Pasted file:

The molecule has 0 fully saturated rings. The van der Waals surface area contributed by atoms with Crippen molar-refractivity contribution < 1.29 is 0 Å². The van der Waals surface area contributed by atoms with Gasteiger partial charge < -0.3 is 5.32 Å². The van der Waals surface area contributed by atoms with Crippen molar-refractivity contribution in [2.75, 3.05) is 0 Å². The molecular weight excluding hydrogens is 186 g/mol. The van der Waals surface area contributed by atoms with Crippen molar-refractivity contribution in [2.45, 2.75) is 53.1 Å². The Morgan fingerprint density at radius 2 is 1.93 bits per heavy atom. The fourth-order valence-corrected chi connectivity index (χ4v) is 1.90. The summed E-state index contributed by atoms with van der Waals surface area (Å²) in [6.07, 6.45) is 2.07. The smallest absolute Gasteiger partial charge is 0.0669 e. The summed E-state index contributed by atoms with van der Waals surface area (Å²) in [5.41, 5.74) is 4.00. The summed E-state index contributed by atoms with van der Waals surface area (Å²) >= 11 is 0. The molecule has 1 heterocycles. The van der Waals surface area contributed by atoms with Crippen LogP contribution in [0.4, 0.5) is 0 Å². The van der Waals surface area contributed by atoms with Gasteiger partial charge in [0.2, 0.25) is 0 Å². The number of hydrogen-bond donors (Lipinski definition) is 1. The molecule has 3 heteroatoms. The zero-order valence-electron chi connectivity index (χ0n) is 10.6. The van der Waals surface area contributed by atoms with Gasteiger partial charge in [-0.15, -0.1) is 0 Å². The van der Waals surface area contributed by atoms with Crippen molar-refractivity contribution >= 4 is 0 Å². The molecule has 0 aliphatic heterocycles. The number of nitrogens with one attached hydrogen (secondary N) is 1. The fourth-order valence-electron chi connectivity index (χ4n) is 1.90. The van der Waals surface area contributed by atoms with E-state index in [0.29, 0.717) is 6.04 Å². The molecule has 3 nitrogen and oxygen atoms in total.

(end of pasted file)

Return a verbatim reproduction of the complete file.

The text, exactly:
The molecule has 0 fully saturated rings. The van der Waals surface area contributed by atoms with Crippen molar-refractivity contribution < 1.29 is 0 Å². The van der Waals surface area contributed by atoms with Gasteiger partial charge < -0.3 is 5.32 Å². The van der Waals surface area contributed by atoms with Crippen molar-refractivity contribution in [2.75, 3.05) is 0 Å². The molecular weight excluding hydrogens is 186 g/mol. The van der Waals surface area contributed by atoms with Crippen molar-refractivity contribution in [2.45, 2.75) is 53.1 Å². The Morgan fingerprint density at radius 2 is 1.93 bits per heavy atom. The fourth-order valence-corrected chi connectivity index (χ4v) is 1.90. The summed E-state index contributed by atoms with van der Waals surface area (Å²) in [6.07, 6.45) is 2.07. The smallest absolute Gasteiger partial charge is 0.0669 e. The summed E-state index contributed by atoms with van der Waals surface area (Å²) in [5.41, 5.74) is 4.00. The summed E-state index contributed by atoms with van der Waals surface area (Å²) >= 11 is 0. The molecule has 1 heterocycles. The van der Waals surface area contributed by atoms with Crippen LogP contribution in [0.4, 0.5) is 0 Å². The van der Waals surface area contributed by atoms with Gasteiger partial charge in [0.2, 0.25) is 0 Å². The number of hydrogen-bond donors (Lipinski definition) is 1. The molecule has 3 heteroatoms. The zero-order valence-electron chi connectivity index (χ0n) is 10.6. The van der Waals surface area contributed by atoms with Gasteiger partial charge in [-0.15, -0.1) is 0 Å². The van der Waals surface area contributed by atoms with Crippen molar-refractivity contribution >= 4 is 0 Å². The molecule has 0 aliphatic heterocycles. The number of nitrogens with one attached hydrogen (secondary N) is 1. The fourth-order valence-electron chi connectivity index (χ4n) is 1.90. The van der Waals surface area contributed by atoms with E-state index in [0.29, 0.717) is 6.04 Å². The molecule has 3 nitrogen and oxygen atoms in total.